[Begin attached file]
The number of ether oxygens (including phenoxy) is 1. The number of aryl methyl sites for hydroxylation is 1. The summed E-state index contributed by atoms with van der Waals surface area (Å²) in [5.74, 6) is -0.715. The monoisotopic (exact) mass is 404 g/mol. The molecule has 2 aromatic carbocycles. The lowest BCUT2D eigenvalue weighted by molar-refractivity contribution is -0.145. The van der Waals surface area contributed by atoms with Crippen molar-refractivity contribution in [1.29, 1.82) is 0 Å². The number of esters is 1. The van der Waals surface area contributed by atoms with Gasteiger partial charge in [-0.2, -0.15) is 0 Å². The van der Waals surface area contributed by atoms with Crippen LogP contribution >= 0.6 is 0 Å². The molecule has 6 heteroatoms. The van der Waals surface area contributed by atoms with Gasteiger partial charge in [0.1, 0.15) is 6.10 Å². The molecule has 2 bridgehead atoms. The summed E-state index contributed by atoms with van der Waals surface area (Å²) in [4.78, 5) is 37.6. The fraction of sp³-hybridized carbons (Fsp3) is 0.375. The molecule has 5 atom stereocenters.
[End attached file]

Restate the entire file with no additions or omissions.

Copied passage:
The number of ether oxygens (including phenoxy) is 1. The number of aryl methyl sites for hydroxylation is 1. The summed E-state index contributed by atoms with van der Waals surface area (Å²) in [5.74, 6) is -0.715. The monoisotopic (exact) mass is 404 g/mol. The molecule has 2 aromatic carbocycles. The lowest BCUT2D eigenvalue weighted by molar-refractivity contribution is -0.145. The van der Waals surface area contributed by atoms with Crippen molar-refractivity contribution in [1.29, 1.82) is 0 Å². The number of esters is 1. The van der Waals surface area contributed by atoms with Gasteiger partial charge in [-0.2, -0.15) is 0 Å². The van der Waals surface area contributed by atoms with Crippen LogP contribution >= 0.6 is 0 Å². The molecule has 6 heteroatoms. The van der Waals surface area contributed by atoms with Gasteiger partial charge in [0.1, 0.15) is 6.10 Å². The molecule has 2 bridgehead atoms. The summed E-state index contributed by atoms with van der Waals surface area (Å²) in [4.78, 5) is 37.6. The fraction of sp³-hybridized carbons (Fsp3) is 0.375. The molecule has 5 atom stereocenters.